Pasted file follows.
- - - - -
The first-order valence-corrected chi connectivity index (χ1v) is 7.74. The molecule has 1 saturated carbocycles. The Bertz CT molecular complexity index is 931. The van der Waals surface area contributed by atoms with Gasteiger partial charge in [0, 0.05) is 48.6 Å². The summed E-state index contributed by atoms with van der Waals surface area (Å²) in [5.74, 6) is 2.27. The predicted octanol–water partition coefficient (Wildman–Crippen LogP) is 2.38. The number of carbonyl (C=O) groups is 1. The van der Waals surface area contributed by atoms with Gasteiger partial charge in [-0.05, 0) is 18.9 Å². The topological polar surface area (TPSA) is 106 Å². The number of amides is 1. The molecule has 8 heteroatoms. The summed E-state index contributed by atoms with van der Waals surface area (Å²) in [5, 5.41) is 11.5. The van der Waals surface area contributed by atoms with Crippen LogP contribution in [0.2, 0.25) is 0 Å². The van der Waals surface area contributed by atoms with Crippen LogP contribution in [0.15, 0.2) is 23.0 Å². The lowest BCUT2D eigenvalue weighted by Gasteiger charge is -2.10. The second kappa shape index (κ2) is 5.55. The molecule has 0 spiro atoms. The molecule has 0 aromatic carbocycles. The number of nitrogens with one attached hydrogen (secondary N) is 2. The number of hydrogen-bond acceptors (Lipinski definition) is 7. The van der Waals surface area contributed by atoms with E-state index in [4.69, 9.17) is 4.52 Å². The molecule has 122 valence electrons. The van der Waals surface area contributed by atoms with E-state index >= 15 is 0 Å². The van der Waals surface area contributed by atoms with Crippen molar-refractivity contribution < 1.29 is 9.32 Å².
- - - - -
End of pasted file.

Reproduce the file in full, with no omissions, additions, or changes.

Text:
The first-order valence-corrected chi connectivity index (χ1v) is 7.74. The molecule has 1 saturated carbocycles. The Bertz CT molecular complexity index is 931. The van der Waals surface area contributed by atoms with Gasteiger partial charge in [0, 0.05) is 48.6 Å². The summed E-state index contributed by atoms with van der Waals surface area (Å²) in [5.74, 6) is 2.27. The predicted octanol–water partition coefficient (Wildman–Crippen LogP) is 2.38. The number of carbonyl (C=O) groups is 1. The van der Waals surface area contributed by atoms with Gasteiger partial charge in [-0.05, 0) is 18.9 Å². The topological polar surface area (TPSA) is 106 Å². The number of amides is 1. The molecule has 8 heteroatoms. The summed E-state index contributed by atoms with van der Waals surface area (Å²) in [5, 5.41) is 11.5. The van der Waals surface area contributed by atoms with Crippen LogP contribution in [0.2, 0.25) is 0 Å². The van der Waals surface area contributed by atoms with Crippen LogP contribution in [0.15, 0.2) is 23.0 Å². The lowest BCUT2D eigenvalue weighted by Gasteiger charge is -2.10. The second kappa shape index (κ2) is 5.55. The molecule has 0 spiro atoms. The molecule has 0 aromatic carbocycles. The number of nitrogens with one attached hydrogen (secondary N) is 2. The number of hydrogen-bond acceptors (Lipinski definition) is 7. The van der Waals surface area contributed by atoms with E-state index in [4.69, 9.17) is 4.52 Å². The molecule has 122 valence electrons. The van der Waals surface area contributed by atoms with E-state index >= 15 is 0 Å². The van der Waals surface area contributed by atoms with Crippen molar-refractivity contribution < 1.29 is 9.32 Å².